What an intense shakedown sail! We were about 15 miles offshore, bashing hard into the trades in the Koro Sea; hammers down – 2,800 RPM on both engines; making 7.5 – 8.0 knots to windward; taking waves over the bows and the occasional splash into the cockpit; watching the rig intently and loving every minute of it. I asked Alyssa to go down into each hull and do a bilge check. You know, just in case…. We DID just launch a cat that had over two dozen holes in her hulls… Well, port bilge check went well. I REALLY wish we could have said the same for starboard. Alyssa came up and said to me: “You’re not going to be happy.” Now, I don’t like hearing that phrase at sea. – The last time I heard that phrase was 1500nm offshore on a catamaran delivery and I was informed the mainsail was ripped in half. – Anyway, back to the story. She went on to explain that the starboard keel (which is a hollow waste-water holding tank) was full of seawater and the water was splashing into the bottom of the hull through some rogue holes in the bilge we didn’t see before. She also stated she sighted some cracks in the trailing edge of the bilge (read: NOT GOOD!). We were a couple hours offshore, en route to Taveuni – no place to be in a sinking boat (read: no beaches). So we tacked and flipped Quixotic around and began sailing downwind back into Savusavu Bay, where there ARE beaches to beach her on if she is in fact sinking…
I went down below to assess the situation while Alyssa took the helm. The water level seemed stable so we sailed on back into the bay. We grabbed Pirate Bruce’s mooring again and immediately went to work assessing the situation. I took a screwdriver and chipped all the cracked paint and gelcoat from the aft edge of the bilge (above the keel). It was merely gelcoat cracking and the glass below has NO signs of being compromised – GOOD! I looked in the keel through the inspection ports and the water level was about halfway and not visibly rising – also GOOD! I then racked my brain trying to figure out where the damn water came from. I looked at the holding tank plumbing and couldn’t rule it out as the culprit. I took the inspection plate off the macerator pump and lo-and-behold, the water level started to rise. BINGO! Could this really be the culprit?? Could we actually have a solid hull without any outside water intrusion? We really didn’t want to see any more fiberglass dust or smell fresh resin! Well, I asked Alyssa to pump the Levac head and guess what? Bubbles came out into the water in the keel. BINGO again and confirmed. It was just seawater making it’s way from the open head thru-hull, over the broken macerator and into the bilge. You have never seen two people so elated at a realization that they get to clean waste water!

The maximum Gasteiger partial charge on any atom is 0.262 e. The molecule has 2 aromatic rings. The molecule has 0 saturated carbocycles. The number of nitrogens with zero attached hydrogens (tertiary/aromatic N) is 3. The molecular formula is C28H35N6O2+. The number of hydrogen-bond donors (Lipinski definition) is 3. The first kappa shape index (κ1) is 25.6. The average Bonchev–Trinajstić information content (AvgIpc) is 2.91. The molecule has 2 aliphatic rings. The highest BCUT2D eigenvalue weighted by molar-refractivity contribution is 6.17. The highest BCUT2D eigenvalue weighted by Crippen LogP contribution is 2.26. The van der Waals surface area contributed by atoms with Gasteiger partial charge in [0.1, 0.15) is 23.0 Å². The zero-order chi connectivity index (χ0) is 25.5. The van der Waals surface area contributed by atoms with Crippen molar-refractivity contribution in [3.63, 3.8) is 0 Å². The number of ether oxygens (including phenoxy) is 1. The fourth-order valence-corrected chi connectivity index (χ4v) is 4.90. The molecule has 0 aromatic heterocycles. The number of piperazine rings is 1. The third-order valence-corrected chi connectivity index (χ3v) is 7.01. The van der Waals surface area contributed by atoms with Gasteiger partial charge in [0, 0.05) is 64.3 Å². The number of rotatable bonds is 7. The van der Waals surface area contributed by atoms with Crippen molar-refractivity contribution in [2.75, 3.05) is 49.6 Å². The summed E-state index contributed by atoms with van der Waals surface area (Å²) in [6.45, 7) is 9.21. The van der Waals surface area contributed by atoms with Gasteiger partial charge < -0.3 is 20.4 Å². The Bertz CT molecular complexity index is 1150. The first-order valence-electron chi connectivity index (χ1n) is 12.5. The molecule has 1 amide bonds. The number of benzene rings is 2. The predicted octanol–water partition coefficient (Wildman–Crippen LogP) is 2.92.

The Mermaid spent the next few backbreaking hours pumping out all the water and giving the bilge a good cleaning. We also removed the Y-fitting in the waste discharge hose and plumbed the head directly to the thru-hull so this can’t happen again (the macerator looks very broken anyway).
The quote of the day was from Alyssa: “I would MUCH rather play with poo than have to deal with fiberglassing again!” hahaha So True!
Before we left on this shakedown cruise I warned her that things ARE going to go wrong and a few things are going to go wrong in a bad way. This boat was just pulled off a beach in Fiji after surviving a cyclone (barely) and being reincarnated by a team of very enthusiastic Fijians and a Mermaid and ex-Finance guy with more enthusiasm than boat-building experience….I’ll let you do the math. So here we are, a day later and ready to take her out again. Stay tuned… We are headed for Taveuni and then on to Vanua Balavu via Qamea Island. We leave in the morning.
This evening we are having SKABENGA over! Haven’t seen them in over a month so much to catch up on. They just sailed in with five
mahi mahi so you know sushi will be on the table…
Lewis & Alyssa